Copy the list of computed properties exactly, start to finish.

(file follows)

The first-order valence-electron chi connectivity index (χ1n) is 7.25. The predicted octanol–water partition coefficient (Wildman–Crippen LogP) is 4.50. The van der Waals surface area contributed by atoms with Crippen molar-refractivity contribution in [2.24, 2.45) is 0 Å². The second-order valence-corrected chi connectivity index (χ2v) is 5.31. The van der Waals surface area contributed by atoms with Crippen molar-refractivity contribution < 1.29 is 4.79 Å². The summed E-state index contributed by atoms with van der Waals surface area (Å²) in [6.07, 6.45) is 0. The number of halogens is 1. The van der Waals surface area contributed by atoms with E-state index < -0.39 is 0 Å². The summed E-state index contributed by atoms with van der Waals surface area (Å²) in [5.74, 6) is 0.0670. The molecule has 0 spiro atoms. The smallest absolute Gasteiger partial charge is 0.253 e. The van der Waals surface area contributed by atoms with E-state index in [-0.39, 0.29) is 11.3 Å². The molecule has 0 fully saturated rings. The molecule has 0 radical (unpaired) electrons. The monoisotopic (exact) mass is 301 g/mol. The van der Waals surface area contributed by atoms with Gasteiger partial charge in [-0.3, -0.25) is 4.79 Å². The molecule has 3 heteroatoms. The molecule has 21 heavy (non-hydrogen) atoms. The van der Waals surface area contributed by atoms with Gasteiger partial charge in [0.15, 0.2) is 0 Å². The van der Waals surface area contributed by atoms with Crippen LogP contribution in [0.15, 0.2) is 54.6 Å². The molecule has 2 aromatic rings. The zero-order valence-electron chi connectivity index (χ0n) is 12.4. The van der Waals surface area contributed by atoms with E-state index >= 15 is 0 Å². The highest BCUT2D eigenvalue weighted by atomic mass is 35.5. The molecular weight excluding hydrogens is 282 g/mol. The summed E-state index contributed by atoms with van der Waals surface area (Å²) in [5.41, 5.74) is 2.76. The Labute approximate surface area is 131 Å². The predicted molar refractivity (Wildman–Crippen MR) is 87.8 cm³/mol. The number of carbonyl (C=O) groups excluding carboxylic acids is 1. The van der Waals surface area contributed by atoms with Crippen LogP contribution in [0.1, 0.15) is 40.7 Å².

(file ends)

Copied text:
The first-order valence-electron chi connectivity index (χ1n) is 7.25. The predicted octanol–water partition coefficient (Wildman–Crippen LogP) is 4.50. The van der Waals surface area contributed by atoms with Crippen molar-refractivity contribution in [2.24, 2.45) is 0 Å². The second-order valence-corrected chi connectivity index (χ2v) is 5.31. The van der Waals surface area contributed by atoms with Crippen molar-refractivity contribution < 1.29 is 4.79 Å². The summed E-state index contributed by atoms with van der Waals surface area (Å²) in [6.07, 6.45) is 0. The number of halogens is 1. The van der Waals surface area contributed by atoms with E-state index < -0.39 is 0 Å². The summed E-state index contributed by atoms with van der Waals surface area (Å²) in [5.74, 6) is 0.0670. The molecule has 0 spiro atoms. The smallest absolute Gasteiger partial charge is 0.253 e. The van der Waals surface area contributed by atoms with E-state index in [-0.39, 0.29) is 11.3 Å². The molecule has 0 fully saturated rings. The molecule has 0 radical (unpaired) electrons. The monoisotopic (exact) mass is 301 g/mol. The van der Waals surface area contributed by atoms with Gasteiger partial charge in [-0.3, -0.25) is 4.79 Å². The molecule has 3 heteroatoms. The molecule has 21 heavy (non-hydrogen) atoms. The van der Waals surface area contributed by atoms with Gasteiger partial charge in [0.15, 0.2) is 0 Å². The van der Waals surface area contributed by atoms with Crippen LogP contribution in [0.15, 0.2) is 54.6 Å². The molecule has 2 aromatic rings. The zero-order valence-electron chi connectivity index (χ0n) is 12.4. The van der Waals surface area contributed by atoms with E-state index >= 15 is 0 Å². The highest BCUT2D eigenvalue weighted by atomic mass is 35.5. The molecular weight excluding hydrogens is 282 g/mol. The summed E-state index contributed by atoms with van der Waals surface area (Å²) in [5.41, 5.74) is 2.76. The Labute approximate surface area is 131 Å². The predicted molar refractivity (Wildman–Crippen MR) is 87.8 cm³/mol. The number of carbonyl (C=O) groups excluding carboxylic acids is 1. The van der Waals surface area contributed by atoms with Crippen LogP contribution in [0.1, 0.15) is 40.7 Å².